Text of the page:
Now, instead of manually creating the links to our individual location pages, we simply pass the title of our target page to the link() function, which returns the String URL of the page whose title is the same, which is exactly what we want! If we change the location of our locations pages, say to /locations/tx, we do not have to go and update all our links to those pages as long as they still have the same title. In addition, these links use the same base URL that is in site.baseUrl, so we can trust that the links will adapt to both our development and production sites.

Anchor Function

The link() function is very useful, but there is still a problem. If we happen to pass the title of a page that doesn't exist, it will simply return an empty string. But Markdown will still create an anchor tag, it will just have an empty href attribute, which is bad, both for SEO and for your user's browsing experience. What we really want is to only create a clickable link if the page actually exists, otherwise just render text. While this isn't a perfect solution, at least you will have the visual cue of text not being a link when it should, and it's better for SEO.

Most SSGs and CMSs would have you just check if that returned URL is empty, and wrap the link in an if statement. But this gets tedious and makes your templates hard to read, so Orchid offers another tag, specifically designed for intelligently generating clickable anchor link, anchor(). With the anchor() function, we can replace the entire Markdown link, and let Orchid create it for us instead:

---
---
{{ anchor('Houston') }}
{{ anchor('Dallas') }}
{{ anchor('Austin') }}

Not only is our template easier to read now, but it won't generate links if the page doesn't exist, instead just returning the text that is passed to the function directly. By default, the text passed to the function is used as the text in the link, but this can be changed by passing an additional argument to the function. If there are 2 parameters, then the first one is the text that will be displayed in the link, while the second is used to look up a page.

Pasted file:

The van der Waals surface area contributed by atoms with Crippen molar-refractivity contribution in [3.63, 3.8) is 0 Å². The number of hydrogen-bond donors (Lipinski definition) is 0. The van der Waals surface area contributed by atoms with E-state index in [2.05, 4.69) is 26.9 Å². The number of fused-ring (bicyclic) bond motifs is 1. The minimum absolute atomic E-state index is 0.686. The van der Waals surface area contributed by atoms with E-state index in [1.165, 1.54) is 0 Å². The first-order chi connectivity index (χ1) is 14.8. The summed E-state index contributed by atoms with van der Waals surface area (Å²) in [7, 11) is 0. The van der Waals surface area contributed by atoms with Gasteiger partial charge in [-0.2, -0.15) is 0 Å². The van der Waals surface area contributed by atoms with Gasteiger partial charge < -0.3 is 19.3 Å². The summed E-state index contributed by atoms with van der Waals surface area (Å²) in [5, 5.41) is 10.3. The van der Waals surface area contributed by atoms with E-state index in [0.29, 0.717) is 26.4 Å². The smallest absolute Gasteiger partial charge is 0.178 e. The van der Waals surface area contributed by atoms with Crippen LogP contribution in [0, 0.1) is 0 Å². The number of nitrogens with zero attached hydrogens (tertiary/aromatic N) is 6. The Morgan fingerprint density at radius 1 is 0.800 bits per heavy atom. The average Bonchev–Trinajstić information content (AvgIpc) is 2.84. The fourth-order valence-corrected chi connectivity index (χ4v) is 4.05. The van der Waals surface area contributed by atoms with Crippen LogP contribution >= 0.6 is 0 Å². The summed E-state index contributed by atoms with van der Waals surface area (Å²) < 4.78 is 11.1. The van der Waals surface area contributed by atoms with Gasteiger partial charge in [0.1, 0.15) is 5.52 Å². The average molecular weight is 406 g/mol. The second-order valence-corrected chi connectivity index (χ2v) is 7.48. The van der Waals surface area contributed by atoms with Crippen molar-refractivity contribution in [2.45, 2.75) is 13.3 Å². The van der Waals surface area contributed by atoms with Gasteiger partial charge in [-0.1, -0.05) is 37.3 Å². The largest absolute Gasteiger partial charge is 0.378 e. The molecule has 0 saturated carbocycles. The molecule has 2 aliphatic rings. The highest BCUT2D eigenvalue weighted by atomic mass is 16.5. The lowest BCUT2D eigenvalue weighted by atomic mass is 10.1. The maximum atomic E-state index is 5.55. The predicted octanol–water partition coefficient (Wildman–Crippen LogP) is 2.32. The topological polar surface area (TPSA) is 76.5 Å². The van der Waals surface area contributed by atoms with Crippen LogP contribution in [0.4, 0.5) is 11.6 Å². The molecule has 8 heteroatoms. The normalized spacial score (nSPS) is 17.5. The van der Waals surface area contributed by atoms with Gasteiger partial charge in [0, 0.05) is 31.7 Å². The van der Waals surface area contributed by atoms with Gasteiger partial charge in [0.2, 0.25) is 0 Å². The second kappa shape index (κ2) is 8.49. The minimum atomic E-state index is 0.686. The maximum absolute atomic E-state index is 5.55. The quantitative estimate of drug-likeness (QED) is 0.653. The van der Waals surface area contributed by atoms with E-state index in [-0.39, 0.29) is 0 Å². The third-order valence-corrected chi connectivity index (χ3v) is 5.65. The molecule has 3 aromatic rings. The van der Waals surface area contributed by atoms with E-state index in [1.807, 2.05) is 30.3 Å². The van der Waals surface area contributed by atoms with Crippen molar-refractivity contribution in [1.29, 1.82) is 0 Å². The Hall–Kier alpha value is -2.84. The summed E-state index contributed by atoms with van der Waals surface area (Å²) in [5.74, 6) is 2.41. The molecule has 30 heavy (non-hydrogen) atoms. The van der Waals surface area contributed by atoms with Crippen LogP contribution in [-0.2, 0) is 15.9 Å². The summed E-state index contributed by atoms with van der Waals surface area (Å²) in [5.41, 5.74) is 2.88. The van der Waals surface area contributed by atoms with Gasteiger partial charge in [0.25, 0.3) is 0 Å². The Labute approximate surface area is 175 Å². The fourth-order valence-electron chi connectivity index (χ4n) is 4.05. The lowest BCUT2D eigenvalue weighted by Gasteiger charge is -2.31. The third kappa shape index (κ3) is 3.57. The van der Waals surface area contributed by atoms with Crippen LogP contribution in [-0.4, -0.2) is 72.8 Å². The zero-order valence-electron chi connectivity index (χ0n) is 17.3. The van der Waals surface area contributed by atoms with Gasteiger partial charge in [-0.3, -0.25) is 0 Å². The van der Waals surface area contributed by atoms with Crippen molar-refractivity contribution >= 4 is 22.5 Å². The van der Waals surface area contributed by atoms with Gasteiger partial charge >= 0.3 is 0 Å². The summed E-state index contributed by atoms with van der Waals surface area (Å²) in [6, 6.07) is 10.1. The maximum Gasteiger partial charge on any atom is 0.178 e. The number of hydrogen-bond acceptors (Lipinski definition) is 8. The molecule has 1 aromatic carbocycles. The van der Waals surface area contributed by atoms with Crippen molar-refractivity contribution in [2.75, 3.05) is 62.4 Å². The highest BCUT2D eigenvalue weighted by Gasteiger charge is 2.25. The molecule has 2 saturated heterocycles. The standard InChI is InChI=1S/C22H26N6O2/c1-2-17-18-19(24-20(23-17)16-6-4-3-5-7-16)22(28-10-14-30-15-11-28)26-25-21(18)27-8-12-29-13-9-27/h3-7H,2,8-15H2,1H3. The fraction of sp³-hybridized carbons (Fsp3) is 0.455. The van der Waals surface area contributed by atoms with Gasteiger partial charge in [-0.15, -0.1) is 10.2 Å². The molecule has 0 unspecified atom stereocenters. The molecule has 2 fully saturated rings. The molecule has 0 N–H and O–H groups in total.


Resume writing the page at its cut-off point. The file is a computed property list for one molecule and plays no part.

---
---
{{ anchor('Houston, TX', 'Houston') }}
{{ anchor('Dallas, TX', 'Dallas') }}
{{ anchor('Austin, TX', 'Austin') }}

Generating the Page List

Find All Function

Our locations index page is looking really good now. All our links are fully dynamic and will automatically update if the page is moved and for our different environments. But our business is growing very quickly, and we're adding new locations almost daily! You don't want to have to update this list every time you add a new location, what you really want is to have the entire list automatically generated based on the files you have for each location.

Fortunately for you, Orchid has a way to handle that too, which works in very much the same way as just linking to a single page. There is a findAll() function that takes the same input as the link() and anchor() functions, but instead of returning the String URL or anchor to that page, it will return a list of Page objects, which you can then use to build links for yourself just as easily.

Take a look at the snippet below as an example. It is incomplete because there is a bit more we will want to add to the functions parameters, but I'll get back to that in a moment. For now, just notice that we can iterate over the result and build links manually.